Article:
So how is it that hundreds of thousands of pimpled, plucked carcasses are the more attractive option? More so than a Polish national looking to work hard, pay their taxes and enjoy a life in Britain while contributing to the domestic economy?

Put simply, let the chickens cross the Atlantic, and get a better trade deal with the US – a country currently "led" by a protectionist president who has pledged huge tariffs on numerous imports including steel and cars, both of which are key exports from Britain to the States. However, alongside chickens the US could include the tempting carrot of passporting rights, so at least bankers will be safe. Thank. Goodness. 

British farmers won’t be, however, and that is one of the greatest risks from a flood of "Frankenfoods" washing across the Atlantic. 

For many individuals, the idea of chlorinated chicken is hard to stomach. Why is it done? To help prevent the spread of bacteria such as salmonella and campylobacter. Does it work? From 2006-2013 the Centers for Disease Control and Prevention reported an average of 15.2 cases of salmonella per 100,000 people in the US (0.015 per cent) – earlier figures showed 0.006 per cent of cases resulted in hospitalisation. In 2013, the EU reported the level at 20.4 cases per 100,000, but figures from the Food Standards Agency showed only 0.003 per cent of UK cases resulted in hospitalisation, half of the US proportion.

Opponents of the practice also argue that washing chickens in chlorine is a safety net for lower hygiene standards and poorer animal welfare earlier along the line, a catch-all cover-up to ensure cheaper production costs. This is strongly denied by governing bodies and farmers alike (and International Trade Secretary Liam Fox, who reignited the debate) but all in all, it paints an unpalatable picture for those unaccustomed to America’s "big ag" ways.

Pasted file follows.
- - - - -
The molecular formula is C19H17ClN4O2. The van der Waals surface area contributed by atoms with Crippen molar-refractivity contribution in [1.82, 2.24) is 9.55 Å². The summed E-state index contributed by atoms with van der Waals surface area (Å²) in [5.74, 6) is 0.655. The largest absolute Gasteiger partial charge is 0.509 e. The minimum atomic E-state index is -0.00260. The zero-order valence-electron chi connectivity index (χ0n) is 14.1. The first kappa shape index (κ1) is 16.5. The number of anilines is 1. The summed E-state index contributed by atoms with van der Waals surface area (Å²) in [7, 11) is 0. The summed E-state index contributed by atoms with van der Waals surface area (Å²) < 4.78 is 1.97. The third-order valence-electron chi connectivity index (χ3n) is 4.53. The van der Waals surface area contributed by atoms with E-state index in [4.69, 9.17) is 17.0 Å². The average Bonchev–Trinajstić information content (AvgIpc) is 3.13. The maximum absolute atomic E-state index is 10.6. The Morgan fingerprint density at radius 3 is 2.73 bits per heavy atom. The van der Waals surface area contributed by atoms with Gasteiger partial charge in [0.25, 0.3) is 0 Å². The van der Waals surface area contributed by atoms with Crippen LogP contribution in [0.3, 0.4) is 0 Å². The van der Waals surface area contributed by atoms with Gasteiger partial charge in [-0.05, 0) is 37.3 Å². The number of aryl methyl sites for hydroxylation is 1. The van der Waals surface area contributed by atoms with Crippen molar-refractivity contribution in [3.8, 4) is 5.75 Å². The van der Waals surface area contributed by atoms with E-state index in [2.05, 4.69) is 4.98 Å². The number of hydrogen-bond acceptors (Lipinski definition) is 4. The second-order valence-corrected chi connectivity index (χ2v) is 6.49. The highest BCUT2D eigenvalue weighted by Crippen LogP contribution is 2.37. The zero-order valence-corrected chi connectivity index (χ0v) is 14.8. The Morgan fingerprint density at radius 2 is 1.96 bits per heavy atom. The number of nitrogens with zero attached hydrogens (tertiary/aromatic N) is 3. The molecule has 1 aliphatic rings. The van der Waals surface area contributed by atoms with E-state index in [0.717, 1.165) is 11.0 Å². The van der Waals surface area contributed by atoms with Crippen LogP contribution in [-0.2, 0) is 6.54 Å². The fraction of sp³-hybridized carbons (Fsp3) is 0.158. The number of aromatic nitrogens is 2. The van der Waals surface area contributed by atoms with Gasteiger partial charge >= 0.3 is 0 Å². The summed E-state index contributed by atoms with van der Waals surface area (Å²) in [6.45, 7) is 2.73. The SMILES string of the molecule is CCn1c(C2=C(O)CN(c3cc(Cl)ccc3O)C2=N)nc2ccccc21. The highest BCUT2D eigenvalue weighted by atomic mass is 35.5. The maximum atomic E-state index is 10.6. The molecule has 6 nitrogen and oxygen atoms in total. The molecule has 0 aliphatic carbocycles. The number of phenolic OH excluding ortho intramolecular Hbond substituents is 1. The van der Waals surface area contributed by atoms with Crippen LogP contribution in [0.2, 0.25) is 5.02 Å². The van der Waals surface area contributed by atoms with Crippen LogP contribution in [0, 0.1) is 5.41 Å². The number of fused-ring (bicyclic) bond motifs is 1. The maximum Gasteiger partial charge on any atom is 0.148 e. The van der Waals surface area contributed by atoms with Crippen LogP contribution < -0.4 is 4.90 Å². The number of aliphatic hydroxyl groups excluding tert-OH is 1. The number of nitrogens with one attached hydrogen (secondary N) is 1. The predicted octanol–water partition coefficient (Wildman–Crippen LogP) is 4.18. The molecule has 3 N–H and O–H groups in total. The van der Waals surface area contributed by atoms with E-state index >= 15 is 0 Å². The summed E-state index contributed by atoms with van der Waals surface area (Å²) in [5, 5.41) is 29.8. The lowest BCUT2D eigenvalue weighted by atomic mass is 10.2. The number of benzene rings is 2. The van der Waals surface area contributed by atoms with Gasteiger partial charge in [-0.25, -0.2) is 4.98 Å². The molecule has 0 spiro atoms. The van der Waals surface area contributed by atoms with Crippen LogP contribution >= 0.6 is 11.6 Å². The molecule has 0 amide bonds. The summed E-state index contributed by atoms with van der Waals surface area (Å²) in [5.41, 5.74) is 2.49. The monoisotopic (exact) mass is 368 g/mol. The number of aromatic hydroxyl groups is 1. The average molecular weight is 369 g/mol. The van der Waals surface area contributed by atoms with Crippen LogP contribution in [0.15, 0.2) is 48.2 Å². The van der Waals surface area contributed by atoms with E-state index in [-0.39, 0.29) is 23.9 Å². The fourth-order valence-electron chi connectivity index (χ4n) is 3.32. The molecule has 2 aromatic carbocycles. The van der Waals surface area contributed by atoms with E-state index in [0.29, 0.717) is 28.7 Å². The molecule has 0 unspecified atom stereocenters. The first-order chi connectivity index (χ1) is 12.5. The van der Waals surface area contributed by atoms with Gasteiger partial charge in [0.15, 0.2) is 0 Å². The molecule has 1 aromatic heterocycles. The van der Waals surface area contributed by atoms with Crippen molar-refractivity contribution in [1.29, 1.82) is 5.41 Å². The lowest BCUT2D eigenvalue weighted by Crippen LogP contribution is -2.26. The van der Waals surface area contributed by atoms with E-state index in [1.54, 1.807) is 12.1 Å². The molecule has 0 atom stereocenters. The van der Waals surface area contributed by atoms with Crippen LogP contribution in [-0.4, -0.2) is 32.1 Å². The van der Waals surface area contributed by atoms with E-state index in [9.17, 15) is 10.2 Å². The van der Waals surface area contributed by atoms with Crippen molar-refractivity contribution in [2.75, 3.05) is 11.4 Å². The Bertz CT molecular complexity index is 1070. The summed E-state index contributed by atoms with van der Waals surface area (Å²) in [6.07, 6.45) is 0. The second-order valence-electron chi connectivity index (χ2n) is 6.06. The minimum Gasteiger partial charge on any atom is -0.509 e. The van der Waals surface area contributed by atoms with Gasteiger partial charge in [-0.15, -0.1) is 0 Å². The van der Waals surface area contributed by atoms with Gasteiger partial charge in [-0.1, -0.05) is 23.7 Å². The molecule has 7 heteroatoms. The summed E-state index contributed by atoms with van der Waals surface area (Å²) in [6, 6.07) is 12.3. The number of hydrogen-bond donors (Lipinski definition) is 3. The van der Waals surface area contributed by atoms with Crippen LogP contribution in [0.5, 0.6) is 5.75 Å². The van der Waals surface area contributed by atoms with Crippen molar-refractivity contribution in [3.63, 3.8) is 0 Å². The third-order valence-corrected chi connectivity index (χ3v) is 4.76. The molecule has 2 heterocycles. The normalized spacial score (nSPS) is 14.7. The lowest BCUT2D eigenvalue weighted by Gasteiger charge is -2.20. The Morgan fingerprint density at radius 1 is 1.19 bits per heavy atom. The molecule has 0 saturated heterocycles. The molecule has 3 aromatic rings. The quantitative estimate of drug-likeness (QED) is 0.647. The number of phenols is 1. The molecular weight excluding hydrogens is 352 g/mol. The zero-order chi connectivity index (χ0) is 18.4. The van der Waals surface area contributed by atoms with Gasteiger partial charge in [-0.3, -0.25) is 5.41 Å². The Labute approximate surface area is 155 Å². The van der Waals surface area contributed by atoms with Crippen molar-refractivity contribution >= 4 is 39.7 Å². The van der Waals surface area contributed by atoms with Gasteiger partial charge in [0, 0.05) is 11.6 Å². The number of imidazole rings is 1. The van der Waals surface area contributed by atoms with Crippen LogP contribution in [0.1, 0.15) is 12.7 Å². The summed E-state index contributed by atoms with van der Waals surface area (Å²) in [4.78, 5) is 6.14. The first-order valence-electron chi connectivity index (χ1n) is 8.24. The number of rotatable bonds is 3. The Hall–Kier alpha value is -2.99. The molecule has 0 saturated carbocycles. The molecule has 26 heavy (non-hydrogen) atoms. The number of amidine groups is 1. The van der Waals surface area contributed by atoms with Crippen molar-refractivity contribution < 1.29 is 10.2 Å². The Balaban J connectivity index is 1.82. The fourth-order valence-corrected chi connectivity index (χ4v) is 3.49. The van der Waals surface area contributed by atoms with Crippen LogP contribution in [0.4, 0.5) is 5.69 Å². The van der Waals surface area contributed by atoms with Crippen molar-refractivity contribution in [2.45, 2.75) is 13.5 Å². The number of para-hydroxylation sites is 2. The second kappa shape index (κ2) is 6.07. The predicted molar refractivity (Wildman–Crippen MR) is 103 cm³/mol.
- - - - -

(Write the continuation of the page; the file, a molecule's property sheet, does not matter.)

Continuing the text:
But for the British farmer, imports of chicken roughly one fifth cheaper than domestic products (coupled with potential tariffs on exports to the EU) will put further pressure on an industry already working to tight margins, in which many participants make more money from soon-to-be-extinct EU subsidies than from agricultural income.

So how can British farmers compete? While technically soon free of EU "red tape" when it comes to welfare, environmental and hygiene regulations, if British farmers want to continue exporting to the EU, they will likely have to continue to comply with its stringent codes of practice. Up to 90 per cent of British beef and lamb exports reportedly go to the EU, while the figure is 70 per cent for pork. 

British Poultry Council chief executive Richard Griffiths says that the UK poultry meat industry "stands committed to feeding the nation with nutritious food and any compromise on standards will not be tolerated", adding that it is a "matter of our reputation on the global stage.”